Feb 23 2006
Washington, DC– U.S. Senator Dianne Feinstein (D-Calif.) is concerned that proposed revisions to National Park Service Management policies could seriously weaken protections currently enjoyed by our nation’s national parks.
In a letter to National Park Service Director Fran Mainella, Senator Feinstein expressed concern that these revisions would harm the air quality, pristine quietness, and interim protection for wilderness areas awaiting official designation.
“Our national parks are America’s cathedrals,” Senator Feinstein wrote. “I am seriously concerned that your proposed revisions to the National Park Service Management policies will erode the protections that make our parks such remarkable places.”
Senator Feinstein wrote that revisions to the policies would severely impact:
- Air Quality – Proposed revisions would include demoting “clear skies” from an essential component of the parks to an “associated characteristic,” appearing to allow for some accommodation of air pollution. Air quality is a critical problem for Joshua Tree, Yosemite, and Sequoia-Kings Canyon, where between 2000 and 2004 there were more than 315 unhealthy ozone pollution days.
- Wilderness Stewardship – Proposed revisions would weaken interim protection for lands deemed suitable for wilderness designation, but not yet recommended to Congress by the President, which could take years.
- Noise Pollution – Proposed revisions would remove important language about preserving, within the parks, the natural quiet of areas undisturbed by human-caused sound.
The following is the text of the letter sent by Senator Feinstein to Director Mainella:
February 16, 2006
The Honorable Fran Mainella
Director, National Park Service
U.S. Department of the Interior
1849 C Street NW
Washington, D.C. 20240-0001
Dear Director Mainella:
Our national parks are America ’s cathedrals. Their pristine air quality, the quiet of their rugged beauty, and the wild character of their land are just a few of their extraordinary qualities. I am seriously concerned that your proposed revisions to the National Park Service Management policies will erode the protections that make our parks such remarkable places.
One area of particular concern is park air quality. Proposed changes to the management policies include demoting “clear skies” from an essential component of the parks to an “associated characteristic”. The definition of “natural condition” has also been altered to include man-made impacts. These changes appear to allow for some accommodation of air pollution.
Air quality is a critical problem for several California parks, including Joshua Tree, Yosemite , and Sequoia-Kings Canyon . For example, from 2000-2004, there were more than 315 unhealthy ozone pollution days in Sequoia-Kings Canyon , and the Environmental Protection Agency formally designated these parks as ozone non-attainment areas. Most pollution affecting National Parks comes from sources outside park boundaries, and park officials must retain oversight over, and the authority to object against, permits for major air pollution sources.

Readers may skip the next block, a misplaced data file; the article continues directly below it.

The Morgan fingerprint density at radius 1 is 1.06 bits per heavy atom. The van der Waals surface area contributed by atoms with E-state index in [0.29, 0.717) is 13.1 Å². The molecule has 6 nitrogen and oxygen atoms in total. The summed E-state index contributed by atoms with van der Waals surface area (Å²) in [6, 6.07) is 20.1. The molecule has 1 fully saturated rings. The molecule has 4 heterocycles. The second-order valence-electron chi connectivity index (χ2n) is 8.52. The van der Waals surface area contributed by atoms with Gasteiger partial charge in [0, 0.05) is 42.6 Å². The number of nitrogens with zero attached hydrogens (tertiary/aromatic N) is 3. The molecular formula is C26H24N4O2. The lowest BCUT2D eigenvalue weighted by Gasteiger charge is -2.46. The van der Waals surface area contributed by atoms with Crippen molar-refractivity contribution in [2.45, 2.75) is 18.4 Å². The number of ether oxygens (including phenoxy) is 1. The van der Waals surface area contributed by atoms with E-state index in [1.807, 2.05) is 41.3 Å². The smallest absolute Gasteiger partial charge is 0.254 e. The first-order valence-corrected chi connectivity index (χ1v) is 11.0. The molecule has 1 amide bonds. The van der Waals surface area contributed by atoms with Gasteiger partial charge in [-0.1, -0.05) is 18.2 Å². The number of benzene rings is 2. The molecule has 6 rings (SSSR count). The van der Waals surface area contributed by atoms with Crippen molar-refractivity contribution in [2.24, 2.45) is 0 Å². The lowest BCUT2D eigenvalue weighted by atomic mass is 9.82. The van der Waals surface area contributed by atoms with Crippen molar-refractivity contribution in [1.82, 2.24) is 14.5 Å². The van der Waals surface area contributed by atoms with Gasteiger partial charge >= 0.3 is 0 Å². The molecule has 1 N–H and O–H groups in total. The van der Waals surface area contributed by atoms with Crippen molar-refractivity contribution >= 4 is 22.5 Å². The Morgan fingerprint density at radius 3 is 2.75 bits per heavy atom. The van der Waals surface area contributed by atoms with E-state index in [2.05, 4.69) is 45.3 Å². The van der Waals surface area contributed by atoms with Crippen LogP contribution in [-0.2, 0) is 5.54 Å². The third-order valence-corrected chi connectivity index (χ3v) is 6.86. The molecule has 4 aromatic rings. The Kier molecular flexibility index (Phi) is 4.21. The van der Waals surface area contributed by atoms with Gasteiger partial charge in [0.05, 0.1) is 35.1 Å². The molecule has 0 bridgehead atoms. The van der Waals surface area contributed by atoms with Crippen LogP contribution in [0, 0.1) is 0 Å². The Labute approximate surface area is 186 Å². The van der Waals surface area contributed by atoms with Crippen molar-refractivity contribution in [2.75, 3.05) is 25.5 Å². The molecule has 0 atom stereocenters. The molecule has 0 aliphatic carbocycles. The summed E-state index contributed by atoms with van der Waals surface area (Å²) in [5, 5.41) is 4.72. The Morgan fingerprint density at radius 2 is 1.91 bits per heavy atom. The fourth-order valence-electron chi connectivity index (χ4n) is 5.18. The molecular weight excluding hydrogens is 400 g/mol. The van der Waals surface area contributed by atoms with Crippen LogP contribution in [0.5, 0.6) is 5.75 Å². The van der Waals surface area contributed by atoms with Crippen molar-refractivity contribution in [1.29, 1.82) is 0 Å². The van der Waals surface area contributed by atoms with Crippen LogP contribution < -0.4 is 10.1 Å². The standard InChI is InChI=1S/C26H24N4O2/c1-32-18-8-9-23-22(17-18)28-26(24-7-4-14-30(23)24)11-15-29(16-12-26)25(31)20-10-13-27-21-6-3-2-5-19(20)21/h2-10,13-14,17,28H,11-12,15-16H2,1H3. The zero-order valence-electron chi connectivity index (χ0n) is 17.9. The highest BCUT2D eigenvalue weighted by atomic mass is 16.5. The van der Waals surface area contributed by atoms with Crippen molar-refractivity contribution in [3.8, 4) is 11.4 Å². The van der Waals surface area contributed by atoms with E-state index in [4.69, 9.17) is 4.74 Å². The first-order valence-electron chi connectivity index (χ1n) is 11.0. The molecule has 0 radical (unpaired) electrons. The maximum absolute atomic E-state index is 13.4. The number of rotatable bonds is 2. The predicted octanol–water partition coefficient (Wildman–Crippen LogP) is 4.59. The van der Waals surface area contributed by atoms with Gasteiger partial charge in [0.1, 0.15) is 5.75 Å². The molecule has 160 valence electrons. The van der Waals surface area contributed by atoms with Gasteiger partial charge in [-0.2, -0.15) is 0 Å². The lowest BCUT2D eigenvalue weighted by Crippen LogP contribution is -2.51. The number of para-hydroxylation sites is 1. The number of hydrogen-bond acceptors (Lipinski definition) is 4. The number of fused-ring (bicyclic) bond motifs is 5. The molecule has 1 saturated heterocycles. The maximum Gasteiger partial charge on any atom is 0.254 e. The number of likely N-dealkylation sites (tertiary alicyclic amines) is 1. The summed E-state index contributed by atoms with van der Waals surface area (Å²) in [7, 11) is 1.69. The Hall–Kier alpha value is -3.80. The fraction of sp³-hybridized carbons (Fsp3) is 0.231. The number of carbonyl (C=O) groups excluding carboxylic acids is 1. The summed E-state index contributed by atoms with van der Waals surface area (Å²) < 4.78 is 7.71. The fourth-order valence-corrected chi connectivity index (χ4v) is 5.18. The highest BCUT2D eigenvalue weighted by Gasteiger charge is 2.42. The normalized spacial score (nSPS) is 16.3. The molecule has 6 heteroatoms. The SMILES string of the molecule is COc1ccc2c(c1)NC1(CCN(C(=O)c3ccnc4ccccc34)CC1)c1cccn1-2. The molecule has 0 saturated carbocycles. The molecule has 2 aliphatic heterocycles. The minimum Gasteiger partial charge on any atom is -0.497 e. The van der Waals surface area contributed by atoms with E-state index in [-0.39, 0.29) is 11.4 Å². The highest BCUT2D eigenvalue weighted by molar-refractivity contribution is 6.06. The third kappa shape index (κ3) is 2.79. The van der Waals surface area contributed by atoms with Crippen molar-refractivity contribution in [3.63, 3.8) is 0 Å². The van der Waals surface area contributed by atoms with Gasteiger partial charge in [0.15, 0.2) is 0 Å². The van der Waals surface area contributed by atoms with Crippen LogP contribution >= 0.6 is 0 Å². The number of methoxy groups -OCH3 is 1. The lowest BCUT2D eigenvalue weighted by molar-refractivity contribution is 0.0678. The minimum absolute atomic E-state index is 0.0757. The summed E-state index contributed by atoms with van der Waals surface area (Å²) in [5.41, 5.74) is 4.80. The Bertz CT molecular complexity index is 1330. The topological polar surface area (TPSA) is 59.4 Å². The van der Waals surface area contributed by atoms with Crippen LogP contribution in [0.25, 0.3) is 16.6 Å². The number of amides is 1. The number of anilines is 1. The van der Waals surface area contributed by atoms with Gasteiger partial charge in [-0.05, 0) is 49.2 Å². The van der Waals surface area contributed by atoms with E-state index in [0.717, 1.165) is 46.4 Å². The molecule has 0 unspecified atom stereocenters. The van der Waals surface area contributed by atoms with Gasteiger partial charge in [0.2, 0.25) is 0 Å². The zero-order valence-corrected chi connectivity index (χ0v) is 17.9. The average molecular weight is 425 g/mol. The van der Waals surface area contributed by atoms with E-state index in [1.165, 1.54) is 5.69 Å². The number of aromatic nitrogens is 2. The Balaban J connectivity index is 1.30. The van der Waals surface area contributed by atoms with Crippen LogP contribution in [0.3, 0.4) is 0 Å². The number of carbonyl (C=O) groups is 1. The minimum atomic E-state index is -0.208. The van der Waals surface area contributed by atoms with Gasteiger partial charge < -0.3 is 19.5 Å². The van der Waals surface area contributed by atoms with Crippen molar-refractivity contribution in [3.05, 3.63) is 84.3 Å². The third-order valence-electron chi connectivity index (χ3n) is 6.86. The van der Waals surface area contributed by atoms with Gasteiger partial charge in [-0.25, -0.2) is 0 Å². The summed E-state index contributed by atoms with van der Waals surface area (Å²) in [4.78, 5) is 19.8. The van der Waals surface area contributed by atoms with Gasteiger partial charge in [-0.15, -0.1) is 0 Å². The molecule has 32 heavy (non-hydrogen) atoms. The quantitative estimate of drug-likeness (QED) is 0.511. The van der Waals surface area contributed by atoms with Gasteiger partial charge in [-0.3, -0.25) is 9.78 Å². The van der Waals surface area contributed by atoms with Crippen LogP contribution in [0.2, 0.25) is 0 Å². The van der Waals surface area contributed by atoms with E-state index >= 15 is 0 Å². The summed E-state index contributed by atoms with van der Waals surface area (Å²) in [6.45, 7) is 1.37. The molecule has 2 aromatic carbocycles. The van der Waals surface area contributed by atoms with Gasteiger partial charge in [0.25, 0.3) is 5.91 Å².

Another area of concern is wilderness stewardship. The proposed changes to the park management policies weaken the obligation of the National Park Service to inventory its lands to determine those that have wilderness character. Among the lands likely affected by this change is Redwood National Park.
The proposed revisions would also weaken interim protection for lands deemed suitable for wilderness designation, but not yet recommended to Congress by the President. The President’s review can take years, and protection during this interim period is important to preserve the wilderness character of these lands.
A final area of concern involves the natural quiet of the landscape. The proposed revisions would remove important language about preserving, within the parks, still areas undisturbed by human-caused sound. Encroaching noise from off-road, recreational vehicles and motor traffic may all impact visitor enjoyment. Airports have been proposed in the vicinity of several California parks, including Joshua Tree and Mojave, and noise from airplanes can also disturb natural quiet.
Noise may be especially problematic for parks in rapidly-growing areas like Joshua Tree, or in heavily-visited parks like Yosemite. Quiet contemplation of pristine environments is, for many people, an integral part of the experience of visiting National Parks, and the National Park Service’s policies should be geared toward minimizing noise.
In the past, National Park Service Management Policies have been revised only once every ten years or more. Yet the most recent revision of these policies was completed in 2001. I am unclear why new revisions of the policies are needed now, or why many of the proposed changes are considered necessary to enhance the Park Service’s ability to fulfill its mission.
To ensure that revisions are only accepted after careful consideration and with adequate public involvement, I respectfully request that any proposal you put together as a result of this public comment period be subject to another comment period of 90 days.
United States Senator